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Zeta potential on the surface of a fiber

3.Surface of fibrous material and zeta potential

Fibers are usually divided into natural and synthetic fibers. When classified in terms of affinity for water, it is roughly divided into hydrophilic fibers and hydrophobic fibers. It is generally said that natural fibers belong to hydrophilic fibers and synthetic fibers belong to hydrophobic fibers. In addition, fibers can be classified into negative fibers with acidic groups and amphoteric fibers with both acidic and basic groups by distinguishing them from their charged states. Cotton is said to be a negative fiber because it is partially oxidized by bleaching or air oxidation and has a carboxyl group, and all of them show negative electric charge in water. Animal fibers such as wool and silk and synthetic fibers such as nylon are classified as amphoteric fibers and are known to have an isoelectric point because of their acidic and basic groups. Thus, it is very important to measure the zeta potential as differences in the structure or properties of the various fibers are reflected in the surface condition of the fibers in solution.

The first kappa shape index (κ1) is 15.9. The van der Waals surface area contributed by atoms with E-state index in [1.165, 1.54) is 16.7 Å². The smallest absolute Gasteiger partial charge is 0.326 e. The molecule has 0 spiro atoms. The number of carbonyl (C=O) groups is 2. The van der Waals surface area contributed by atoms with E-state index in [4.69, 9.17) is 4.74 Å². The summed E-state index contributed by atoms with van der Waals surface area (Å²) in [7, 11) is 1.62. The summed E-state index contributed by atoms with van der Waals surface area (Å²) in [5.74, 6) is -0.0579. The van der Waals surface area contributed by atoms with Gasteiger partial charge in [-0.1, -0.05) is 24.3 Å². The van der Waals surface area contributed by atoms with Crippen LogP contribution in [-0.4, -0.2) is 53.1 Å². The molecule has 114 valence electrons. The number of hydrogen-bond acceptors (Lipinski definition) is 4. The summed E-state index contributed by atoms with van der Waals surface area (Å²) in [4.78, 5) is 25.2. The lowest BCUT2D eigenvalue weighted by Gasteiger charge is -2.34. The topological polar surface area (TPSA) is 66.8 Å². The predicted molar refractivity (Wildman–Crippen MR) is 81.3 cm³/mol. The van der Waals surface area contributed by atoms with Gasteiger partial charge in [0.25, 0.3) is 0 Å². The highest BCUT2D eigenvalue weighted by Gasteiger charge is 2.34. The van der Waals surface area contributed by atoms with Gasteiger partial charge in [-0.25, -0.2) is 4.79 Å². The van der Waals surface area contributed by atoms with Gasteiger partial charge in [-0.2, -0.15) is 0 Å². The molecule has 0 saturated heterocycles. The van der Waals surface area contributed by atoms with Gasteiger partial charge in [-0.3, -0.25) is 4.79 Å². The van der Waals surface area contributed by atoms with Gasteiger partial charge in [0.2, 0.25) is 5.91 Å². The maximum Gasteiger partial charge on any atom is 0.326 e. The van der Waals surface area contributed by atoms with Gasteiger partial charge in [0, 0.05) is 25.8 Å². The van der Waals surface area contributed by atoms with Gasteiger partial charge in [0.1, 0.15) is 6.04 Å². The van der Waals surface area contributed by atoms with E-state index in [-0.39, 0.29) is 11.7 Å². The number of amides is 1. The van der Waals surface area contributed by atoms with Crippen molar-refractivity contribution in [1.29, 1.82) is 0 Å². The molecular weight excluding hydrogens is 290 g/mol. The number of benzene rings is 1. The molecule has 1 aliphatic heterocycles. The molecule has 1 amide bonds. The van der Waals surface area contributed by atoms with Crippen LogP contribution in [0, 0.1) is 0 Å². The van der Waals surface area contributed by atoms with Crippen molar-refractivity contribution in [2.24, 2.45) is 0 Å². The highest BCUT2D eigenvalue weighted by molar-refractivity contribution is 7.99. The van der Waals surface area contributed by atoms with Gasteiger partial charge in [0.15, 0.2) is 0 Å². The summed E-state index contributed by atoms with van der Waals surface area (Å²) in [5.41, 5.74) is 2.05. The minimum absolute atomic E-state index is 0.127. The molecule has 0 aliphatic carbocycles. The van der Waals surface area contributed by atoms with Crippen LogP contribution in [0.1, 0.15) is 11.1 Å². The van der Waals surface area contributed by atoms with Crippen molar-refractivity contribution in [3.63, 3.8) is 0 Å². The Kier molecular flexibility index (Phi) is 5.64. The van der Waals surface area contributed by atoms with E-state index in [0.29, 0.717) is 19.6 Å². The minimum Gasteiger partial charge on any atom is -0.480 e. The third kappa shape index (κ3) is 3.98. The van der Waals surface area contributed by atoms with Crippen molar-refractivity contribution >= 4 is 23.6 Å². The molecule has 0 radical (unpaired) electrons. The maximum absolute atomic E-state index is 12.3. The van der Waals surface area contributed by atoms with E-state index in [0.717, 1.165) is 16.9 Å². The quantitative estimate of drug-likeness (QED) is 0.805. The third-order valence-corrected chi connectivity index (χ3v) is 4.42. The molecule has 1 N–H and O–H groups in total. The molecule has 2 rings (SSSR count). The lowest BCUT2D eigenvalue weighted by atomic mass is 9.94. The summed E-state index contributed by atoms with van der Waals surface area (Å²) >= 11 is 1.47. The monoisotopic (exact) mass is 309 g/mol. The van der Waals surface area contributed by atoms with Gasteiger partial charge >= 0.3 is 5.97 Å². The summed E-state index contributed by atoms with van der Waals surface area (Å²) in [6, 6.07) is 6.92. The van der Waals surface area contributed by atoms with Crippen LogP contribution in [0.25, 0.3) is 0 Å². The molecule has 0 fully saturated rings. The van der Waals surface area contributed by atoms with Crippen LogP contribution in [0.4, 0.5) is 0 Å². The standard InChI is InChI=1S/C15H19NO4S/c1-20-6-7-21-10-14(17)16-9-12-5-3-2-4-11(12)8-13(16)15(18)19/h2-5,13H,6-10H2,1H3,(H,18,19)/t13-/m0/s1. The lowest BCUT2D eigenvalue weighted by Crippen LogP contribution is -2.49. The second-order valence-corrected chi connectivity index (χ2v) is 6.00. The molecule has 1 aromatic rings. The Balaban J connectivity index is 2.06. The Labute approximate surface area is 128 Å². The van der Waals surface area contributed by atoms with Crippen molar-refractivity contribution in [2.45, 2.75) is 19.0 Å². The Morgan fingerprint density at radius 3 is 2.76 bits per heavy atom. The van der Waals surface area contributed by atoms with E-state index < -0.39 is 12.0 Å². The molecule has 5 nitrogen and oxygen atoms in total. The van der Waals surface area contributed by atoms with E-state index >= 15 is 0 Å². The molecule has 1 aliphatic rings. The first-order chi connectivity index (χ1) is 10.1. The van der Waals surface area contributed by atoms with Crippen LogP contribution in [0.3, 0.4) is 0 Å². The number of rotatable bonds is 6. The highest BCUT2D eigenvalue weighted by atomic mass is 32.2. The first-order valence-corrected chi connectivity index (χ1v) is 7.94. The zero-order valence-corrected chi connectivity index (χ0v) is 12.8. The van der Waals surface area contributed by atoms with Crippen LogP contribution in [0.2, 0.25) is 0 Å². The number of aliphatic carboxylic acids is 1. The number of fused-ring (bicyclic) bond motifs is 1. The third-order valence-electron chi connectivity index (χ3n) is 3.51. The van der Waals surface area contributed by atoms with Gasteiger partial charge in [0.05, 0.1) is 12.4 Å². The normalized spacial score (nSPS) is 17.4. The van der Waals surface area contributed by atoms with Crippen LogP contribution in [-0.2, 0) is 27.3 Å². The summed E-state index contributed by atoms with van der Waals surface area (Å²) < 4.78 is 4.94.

It is also closely related to fiber hygroscopicity, surface dyeing and cleaning. For example, acid dyes, azo or anthraquinone sulfonic acids or sodium salts of carboxylic acids dye amphoteric fibers well, but do not dye acid fiber cotton. Furthermore, when dyeing, a leveling agent, a dispersion leveling agent, a wet fastness enhancer, etc. are added in order to dye uniformly, with good fastness and reproducibility. Zeta potential of fibers is closely related to the quality of dyes and a lot of research have been done.

Figure 3. Conceptual diagram of surface zeta potential measurement of fibrous and filamentous samples

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